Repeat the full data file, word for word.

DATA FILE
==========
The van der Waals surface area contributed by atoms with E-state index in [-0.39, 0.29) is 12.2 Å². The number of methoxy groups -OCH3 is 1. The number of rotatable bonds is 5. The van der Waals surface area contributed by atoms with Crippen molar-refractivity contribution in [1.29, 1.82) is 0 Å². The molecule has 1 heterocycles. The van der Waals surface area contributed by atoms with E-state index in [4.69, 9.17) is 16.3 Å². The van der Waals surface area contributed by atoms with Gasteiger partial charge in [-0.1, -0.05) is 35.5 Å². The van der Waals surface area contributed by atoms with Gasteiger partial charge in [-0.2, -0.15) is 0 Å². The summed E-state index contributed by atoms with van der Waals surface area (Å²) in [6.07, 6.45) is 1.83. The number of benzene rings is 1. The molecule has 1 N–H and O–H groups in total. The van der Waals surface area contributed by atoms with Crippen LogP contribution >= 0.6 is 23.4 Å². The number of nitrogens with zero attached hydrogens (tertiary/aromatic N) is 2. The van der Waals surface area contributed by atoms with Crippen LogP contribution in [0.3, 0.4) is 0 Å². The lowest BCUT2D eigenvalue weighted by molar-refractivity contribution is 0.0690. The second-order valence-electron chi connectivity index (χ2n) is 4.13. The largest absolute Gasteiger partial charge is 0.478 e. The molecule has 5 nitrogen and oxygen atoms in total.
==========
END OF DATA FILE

The van der Waals surface area contributed by atoms with E-state index in [-0.39, 0.29) is 12.2 Å². The number of methoxy groups -OCH3 is 1. The number of rotatable bonds is 5. The van der Waals surface area contributed by atoms with Crippen molar-refractivity contribution in [1.29, 1.82) is 0 Å². The molecule has 1 heterocycles. The van der Waals surface area contributed by atoms with E-state index in [4.69, 9.17) is 16.3 Å². The van der Waals surface area contributed by atoms with Gasteiger partial charge in [-0.1, -0.05) is 35.5 Å². The van der Waals surface area contributed by atoms with Gasteiger partial charge in [-0.2, -0.15) is 0 Å². The summed E-state index contributed by atoms with van der Waals surface area (Å²) in [6.07, 6.45) is 1.83. The number of benzene rings is 1. The molecule has 1 N–H and O–H groups in total. The van der Waals surface area contributed by atoms with Crippen LogP contribution >= 0.6 is 23.4 Å². The number of nitrogens with zero attached hydrogens (tertiary/aromatic N) is 2. The van der Waals surface area contributed by atoms with Crippen LogP contribution in [0.3, 0.4) is 0 Å². The lowest BCUT2D eigenvalue weighted by molar-refractivity contribution is 0.0690. The second-order valence-electron chi connectivity index (χ2n) is 4.13. The largest absolute Gasteiger partial charge is 0.478 e. The molecule has 5 nitrogen and oxygen atoms in total.